Indiana Daily Student

IU football’s Charles Campbell adopting a kicker’s mentality

Then-sophomore, now-junior kicker Charles Campbell kicks a field goal Oct. 31, 2020, at SHI Stadium in Piscataway, New Jersey. Campbell has a career-long kick of 53 yards.
Then-sophomore, now-junior kicker Charles Campbell kicks a field goal Oct. 31, 2020, at SHI Stadium in Piscataway, New Jersey. Campbell has a career-long kick of 53 yards.

Junior kicker Charles Campbell is fresh off a second-team All-Big Ten selection for IU football in 2020.

But last season is last season, and Campbell has his sights set on being better in 2021. His goal will have to be perfection, since he is 12-13 in his career on field goal attempts and has a career-long kick of 53 yards.

“You’ve got to move forward,” Campbell said in a press conference Thursday. “I did miss a kick and obviously you don’t want to do that.”

Special teams coordinator Kasey Teegardin is using that second-team selection as a motivating factor to push Campbell toward earning a first-team honor at the end of this year. He said having goals keeps the players motivated through the season rather than preseason accolades, when players have yet to prove anything.

Campbell said he loves the mental side of kicking and is focusing on that to improve.

“It’s such a mental position,” Campbell said. “You get put out there and you can hit every kick that you’re put out there to hit, the only thing that changes – it’s not you physically, it’s your mind.” 

Campbell works on visualization to help imagine what the field goal will look like before taking the field. Teegardin said the team works with the kickers to help them imagine kicking through the posts when they’re kicking into a net.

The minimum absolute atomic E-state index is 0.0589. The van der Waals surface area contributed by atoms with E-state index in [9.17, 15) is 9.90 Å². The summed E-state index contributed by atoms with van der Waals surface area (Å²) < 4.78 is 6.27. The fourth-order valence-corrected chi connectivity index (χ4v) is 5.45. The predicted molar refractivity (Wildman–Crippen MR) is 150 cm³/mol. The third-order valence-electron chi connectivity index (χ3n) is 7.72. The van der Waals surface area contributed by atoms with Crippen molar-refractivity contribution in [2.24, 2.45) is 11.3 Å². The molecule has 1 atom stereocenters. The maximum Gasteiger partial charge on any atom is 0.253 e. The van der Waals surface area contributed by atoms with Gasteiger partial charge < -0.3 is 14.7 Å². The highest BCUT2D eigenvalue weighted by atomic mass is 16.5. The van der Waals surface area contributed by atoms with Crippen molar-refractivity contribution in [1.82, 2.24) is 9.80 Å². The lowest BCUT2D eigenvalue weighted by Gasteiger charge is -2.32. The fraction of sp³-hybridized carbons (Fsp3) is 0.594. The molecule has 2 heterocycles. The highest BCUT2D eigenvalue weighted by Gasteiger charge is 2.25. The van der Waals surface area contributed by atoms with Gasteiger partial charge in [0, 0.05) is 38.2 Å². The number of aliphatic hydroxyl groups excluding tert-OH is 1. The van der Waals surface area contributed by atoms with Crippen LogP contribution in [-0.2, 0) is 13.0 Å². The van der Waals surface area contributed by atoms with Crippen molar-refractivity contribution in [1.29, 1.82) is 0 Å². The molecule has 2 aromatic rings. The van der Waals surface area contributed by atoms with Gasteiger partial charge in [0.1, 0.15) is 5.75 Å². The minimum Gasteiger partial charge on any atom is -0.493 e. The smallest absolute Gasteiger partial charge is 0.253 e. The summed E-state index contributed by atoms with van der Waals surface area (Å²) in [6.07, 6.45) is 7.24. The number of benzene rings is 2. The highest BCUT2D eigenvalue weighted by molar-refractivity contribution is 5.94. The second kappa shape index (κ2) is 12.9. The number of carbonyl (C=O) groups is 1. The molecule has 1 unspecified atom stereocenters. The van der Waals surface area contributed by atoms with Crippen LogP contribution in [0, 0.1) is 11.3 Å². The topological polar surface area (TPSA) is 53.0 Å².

In practice, Teegardin says head coach Tom Allen keeps kickers waiting on the sidelines for a chance to kick while the team works drills.

“We try to put them in those game situations as much as possible just for the mental stability of things,” Teegardin said. “[Campbell’s] already a pretty confident young man. His mind is ready to answer the call when called upon.”

The players also have access to a sports psychologist, which Teegardin said not all players choose to utilize.

To keep his mind sharp for each kick, Campbell said he prefers to let his mind go blank. 

Campbell said if he focuses on his mechanics too much, he’s more likely to force himself into a mistake by pushing the ball wide or kicking around it.

“I’ve really decided to take my kicking and make it my own,” Campbell said. “If I make my kicking my own, I’m not thinking about technique, I’m just trying to simplify it up. I believe the most simple thing you can do is not think.”

Campbell said over the offseason he’s been working with sophomore punter Chase Wyatt, the new holder for Campbell’s field goals, to work on being as consistent as possible.

Now in his third year kicking at IU, Campbell has embraced a confident attitude in his abilities as a field goal kicker. It also helped him earn Teegardin’s confidence to expand Campbell’s role on kickoffs, too.

Campbell said he’s worked over the offseason both on and off the field on his explosiveness to assist in kicking the ball farther, both for field goals and on kickoffs. He works on the transfer of power in his legs when kicking and lifts weights like a running back to increase his burst ability.

“I love kickoffs,” Campbell said. “You just get up there, smoke the ball and try to just kill it. I approach kickoffs as having fun.”

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